After another night at a trailhead I ventured out at sunrise on the Rowland Creek Trail – a remote area of the park that I had not previously visited or researched. As chance would have it, the light and conditions worked out well and spent most of the morning hiking up and down a portion of trail, getting my feet wet in the creek, and enjoying the quiet breezes of solitude and tremendous autumn weather. It was a wonderful day!

Altogether, I spent about 3 days and two nights in the park and explored several other trails in different areas, but the two aforementioned trails were the only two that were bountiful in terms of photography for this year. It was another short, but spellbinding trip and despite the park’s popularity it is very easy to find solitude in the 100’s of miles of trails and watersheds in the area.

"Graceful Waters"

Searching for Inspiration : The Art of Being a Landscape Photographer

I have seen all the things that are done under the sun; all of them are meaningless, a chasing after the wind. - Ecceliastes 1:14

A New Approach to Landscape Photography

This blog is about a paradigm shift in my mental approach to taking better pictures. It’s about a little tweak in my psyche that has produced a more rewarding and gratifying experience while roaming the wilderness. However, before I tell you what I’ve learned it is necessary for me to explain where I’ve been.

Earlier in my career, my travels revolved around finding that next superior image. In other words, a goal oriented search for that  show-stopping picture, which I could proudly display to the world as the culmination of my hard work. It’s what you could call a “world-class” shot or one that screams, “Look at me!”  The type of photograph that anyone would love to call their own.

Show stopping light over Mather Gorge in Great Falls Park

Show stopping light over Mather Gorge in Great Falls Park

Hiking Versus Landscape Photography

I sometimes think that my intentions were more noble when I was just a mere hiker and didn’t bother carrying a camera during my travels. I was just as passionate as I am now only not so concerned with the light. Sunrises and sunsets were mostly viewed from the car and trips were based on my calendar and the weather. Nothing more. The main purpose of my journeys was for the fulfillment of feelings, both physically and spiritually.  In other words, it was personal.

Journey to Nowhere

A Journey to Nowhere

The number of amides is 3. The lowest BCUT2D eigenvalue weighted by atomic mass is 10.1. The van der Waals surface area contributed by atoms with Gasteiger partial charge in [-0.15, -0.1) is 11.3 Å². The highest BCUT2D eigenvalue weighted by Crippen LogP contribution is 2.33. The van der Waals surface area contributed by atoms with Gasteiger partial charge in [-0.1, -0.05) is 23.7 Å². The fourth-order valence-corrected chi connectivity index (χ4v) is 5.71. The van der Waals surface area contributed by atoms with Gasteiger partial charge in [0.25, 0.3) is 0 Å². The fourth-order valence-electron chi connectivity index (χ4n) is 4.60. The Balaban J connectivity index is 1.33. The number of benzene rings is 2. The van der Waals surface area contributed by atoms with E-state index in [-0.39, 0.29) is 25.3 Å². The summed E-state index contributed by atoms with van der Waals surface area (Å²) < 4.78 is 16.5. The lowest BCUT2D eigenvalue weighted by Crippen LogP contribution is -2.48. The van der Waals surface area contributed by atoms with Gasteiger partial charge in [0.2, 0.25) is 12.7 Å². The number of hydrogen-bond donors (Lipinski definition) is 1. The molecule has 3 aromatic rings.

Serious, high quality landscape photography changed things. Now there was a new prize. A different outcome. A new reason for everything. What was once private now needed to be shared with the world.

Initially, this new pursuit could be viewed as superior. For instance, while hikers find solace in just being there, landscape photographers must be present at that exact, optimal moment of the day. Ready to successfully capture it forever.

Eventually, I began to understand the subtle nuances of light and started thinking through the abstract, mental lens of a camera frame. All of these aspects (and others) resulted in a more aesthetically pleasing experience. Through the duty of photography, I was able to actualize  transcendent moments like never before. It was like hiking 2.0.

It is easy to get your priorities mixed up while wandering the wilds alone in solitude trying to take pictures for a living. While the actual art of photography is one of many wonderful aspects of my occupation it is not hard to put the cart before the horse. Or in my case, the product before the process.

Somewhere along the line I became jaded. The personal contentment and spiritual nourishment that fueled my love for the outdoors gradually changed.  Maybe I took things for granted. Spending time in the wilderness became diluted by the pursuit of the superficial, an act which involved capturing something that I had no control over.

You see as a hiker I was just happy to be there. Now, everything had to be perfect. This idea resulted in a errant, incorrect approach to my craft. I had fallen into the trap about caring too much about what other people think.

It is easy to overlook the small details

It is easy to overlook the small details

A New Change

What I’ve learned is that approaching photography from this point of view leaves one feeling empty. A shallowness associated with vain pursuits. While the art of taking pictures can be psychologically draining, it should never get to the point where the reason for your first love is lost and what you are left with is the pursuit of something unattainable.

For me, the great outdoors was never about photography. It was my photography that was about the great outdoors. Unconditionally accepting everything that nature becomes helps me to accept the wilderness for what it is – wild and unpredictable. It is always changing and never stagnant. With that approach, finding contentment my surroundings will always be more important the discovering the perfect picture.